In 1964, when the Pontiac GTO started the American muscle car era with strong sales, the rest of GM's divisions were quick to jump on the muscle car bandwagon. Buick followed with the Gran Sport and even Oldsmobile brought out the 442. Dodge, despite putting out cars that could meet or beat these cars on the street or strip, didn't have a performance image muscle car of their own. Even with available performance engines, the Coronet's styling and image was considered by most to be "conservative."
Burt Bouwkamp, Chief Engineer for Dodge during the 1960s and one of the men behind the Dodge Charger, related his experience during a speech in July 2004.
"Lynn Townsend was at odds with the Dodge Dealers and wanted to do something to please them. So in 1965 he asked me to come to his office - for the second time. He noted that one of the Dodge Dealer Council requests was for a Barracuda type vehicle. The overall dealer product recommendation theme was the same - we want what Plymouth has. The specific request for a Mustang type vehicle was not as controversial to Lynn. His direction to me was to give them a specialty car but he said 'for God's sake don't make it a derivative of the Barracuda': i.e. don't make it a Barracuda competitor.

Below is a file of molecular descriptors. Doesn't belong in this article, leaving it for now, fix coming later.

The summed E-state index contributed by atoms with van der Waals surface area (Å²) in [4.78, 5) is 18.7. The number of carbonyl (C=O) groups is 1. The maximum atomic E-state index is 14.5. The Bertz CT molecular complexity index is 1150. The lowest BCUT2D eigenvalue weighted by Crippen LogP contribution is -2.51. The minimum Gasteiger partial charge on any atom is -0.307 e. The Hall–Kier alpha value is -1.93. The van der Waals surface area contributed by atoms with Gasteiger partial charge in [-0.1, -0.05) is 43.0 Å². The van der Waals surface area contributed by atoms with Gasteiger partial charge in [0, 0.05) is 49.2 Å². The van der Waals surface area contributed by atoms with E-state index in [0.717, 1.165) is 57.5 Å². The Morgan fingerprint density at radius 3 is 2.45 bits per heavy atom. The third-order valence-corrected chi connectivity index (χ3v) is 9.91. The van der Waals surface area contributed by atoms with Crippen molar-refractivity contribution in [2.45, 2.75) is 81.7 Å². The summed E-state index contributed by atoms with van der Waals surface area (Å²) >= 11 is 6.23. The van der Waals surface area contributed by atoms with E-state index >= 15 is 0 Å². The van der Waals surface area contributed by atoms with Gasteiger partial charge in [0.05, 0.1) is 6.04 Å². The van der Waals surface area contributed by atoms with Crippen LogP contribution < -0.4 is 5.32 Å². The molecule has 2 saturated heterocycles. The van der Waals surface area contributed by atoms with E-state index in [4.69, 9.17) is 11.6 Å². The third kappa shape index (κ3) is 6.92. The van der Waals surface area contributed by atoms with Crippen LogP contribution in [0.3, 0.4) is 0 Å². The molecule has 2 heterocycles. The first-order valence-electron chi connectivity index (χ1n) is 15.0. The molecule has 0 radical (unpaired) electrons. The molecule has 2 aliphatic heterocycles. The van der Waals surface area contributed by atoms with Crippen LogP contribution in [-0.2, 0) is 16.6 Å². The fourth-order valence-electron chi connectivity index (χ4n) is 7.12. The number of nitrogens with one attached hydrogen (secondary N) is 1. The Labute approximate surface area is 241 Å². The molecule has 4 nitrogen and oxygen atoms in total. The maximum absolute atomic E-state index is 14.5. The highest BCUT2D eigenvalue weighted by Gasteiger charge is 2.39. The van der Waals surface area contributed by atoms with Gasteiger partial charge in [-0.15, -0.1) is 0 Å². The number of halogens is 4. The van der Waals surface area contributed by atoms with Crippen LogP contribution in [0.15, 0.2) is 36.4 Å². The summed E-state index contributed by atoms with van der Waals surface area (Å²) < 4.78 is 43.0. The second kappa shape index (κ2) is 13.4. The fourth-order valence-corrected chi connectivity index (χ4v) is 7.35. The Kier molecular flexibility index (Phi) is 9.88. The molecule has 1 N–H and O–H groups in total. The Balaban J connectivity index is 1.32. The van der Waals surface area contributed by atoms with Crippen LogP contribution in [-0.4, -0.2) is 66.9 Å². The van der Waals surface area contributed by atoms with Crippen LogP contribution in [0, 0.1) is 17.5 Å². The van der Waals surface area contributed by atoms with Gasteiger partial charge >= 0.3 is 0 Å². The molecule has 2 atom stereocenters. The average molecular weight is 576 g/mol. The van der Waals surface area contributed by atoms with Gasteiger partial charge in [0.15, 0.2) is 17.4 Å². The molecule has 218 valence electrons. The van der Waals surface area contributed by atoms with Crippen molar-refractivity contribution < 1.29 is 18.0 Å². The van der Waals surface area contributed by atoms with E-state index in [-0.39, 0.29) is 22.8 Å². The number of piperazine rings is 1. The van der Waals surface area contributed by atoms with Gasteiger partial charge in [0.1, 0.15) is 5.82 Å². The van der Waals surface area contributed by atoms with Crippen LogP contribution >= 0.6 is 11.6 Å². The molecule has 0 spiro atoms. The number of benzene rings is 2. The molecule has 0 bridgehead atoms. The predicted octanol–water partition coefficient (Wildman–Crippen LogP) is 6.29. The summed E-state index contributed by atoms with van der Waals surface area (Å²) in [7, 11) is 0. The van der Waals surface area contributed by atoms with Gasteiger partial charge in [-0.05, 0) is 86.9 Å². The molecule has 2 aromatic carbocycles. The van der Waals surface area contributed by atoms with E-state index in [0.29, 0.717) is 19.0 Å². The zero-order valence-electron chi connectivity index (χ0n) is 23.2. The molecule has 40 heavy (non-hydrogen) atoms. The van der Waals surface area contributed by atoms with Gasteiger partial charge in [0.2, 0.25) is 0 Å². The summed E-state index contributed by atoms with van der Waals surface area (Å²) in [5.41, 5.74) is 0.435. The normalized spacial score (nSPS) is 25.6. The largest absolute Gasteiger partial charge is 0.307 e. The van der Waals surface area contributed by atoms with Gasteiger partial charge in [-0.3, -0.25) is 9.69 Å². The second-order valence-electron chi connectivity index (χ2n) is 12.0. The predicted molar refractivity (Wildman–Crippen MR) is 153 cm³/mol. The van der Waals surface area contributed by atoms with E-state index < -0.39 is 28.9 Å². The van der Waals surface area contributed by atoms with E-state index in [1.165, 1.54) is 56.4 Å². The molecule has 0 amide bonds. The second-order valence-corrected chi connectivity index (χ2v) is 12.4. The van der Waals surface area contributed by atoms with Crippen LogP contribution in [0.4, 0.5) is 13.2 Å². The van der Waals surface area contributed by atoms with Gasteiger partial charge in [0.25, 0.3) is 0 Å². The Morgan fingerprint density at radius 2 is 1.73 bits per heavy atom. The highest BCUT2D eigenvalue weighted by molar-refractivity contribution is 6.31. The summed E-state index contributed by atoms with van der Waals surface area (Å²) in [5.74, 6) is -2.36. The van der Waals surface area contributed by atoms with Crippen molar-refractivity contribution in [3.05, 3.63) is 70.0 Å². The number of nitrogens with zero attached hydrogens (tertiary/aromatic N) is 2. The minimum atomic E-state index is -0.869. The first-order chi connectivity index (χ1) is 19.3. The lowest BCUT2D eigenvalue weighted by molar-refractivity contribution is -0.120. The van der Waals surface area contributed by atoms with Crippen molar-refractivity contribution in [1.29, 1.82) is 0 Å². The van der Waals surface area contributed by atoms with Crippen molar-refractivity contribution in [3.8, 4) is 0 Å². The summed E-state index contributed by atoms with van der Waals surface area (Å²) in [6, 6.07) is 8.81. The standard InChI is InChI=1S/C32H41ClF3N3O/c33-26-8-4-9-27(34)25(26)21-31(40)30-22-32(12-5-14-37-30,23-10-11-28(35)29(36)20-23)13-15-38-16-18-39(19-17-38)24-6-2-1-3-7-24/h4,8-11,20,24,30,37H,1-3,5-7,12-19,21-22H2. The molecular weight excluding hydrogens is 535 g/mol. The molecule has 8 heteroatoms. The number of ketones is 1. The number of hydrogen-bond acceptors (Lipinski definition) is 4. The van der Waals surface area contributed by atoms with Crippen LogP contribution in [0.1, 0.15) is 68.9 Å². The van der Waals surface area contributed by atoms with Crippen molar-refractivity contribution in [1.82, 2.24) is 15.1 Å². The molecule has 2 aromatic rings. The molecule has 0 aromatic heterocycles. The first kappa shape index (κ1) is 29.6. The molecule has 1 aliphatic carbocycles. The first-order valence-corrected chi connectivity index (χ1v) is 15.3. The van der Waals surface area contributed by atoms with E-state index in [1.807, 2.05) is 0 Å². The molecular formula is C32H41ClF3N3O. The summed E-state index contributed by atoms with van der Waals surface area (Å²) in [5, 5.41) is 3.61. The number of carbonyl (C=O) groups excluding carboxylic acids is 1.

"So the 1966 Dodge Charger was born. We built a Charger 'idea' car which we displayed at auto shows in 1965 to stimulate market interest in the concept. It was the approved design but we told the press and auto show attendees that it was just an "idea" and that we would build it if they liked it. It was pre-ordained that they would like it."
The concept car received a positive response, so Dodge put it into production.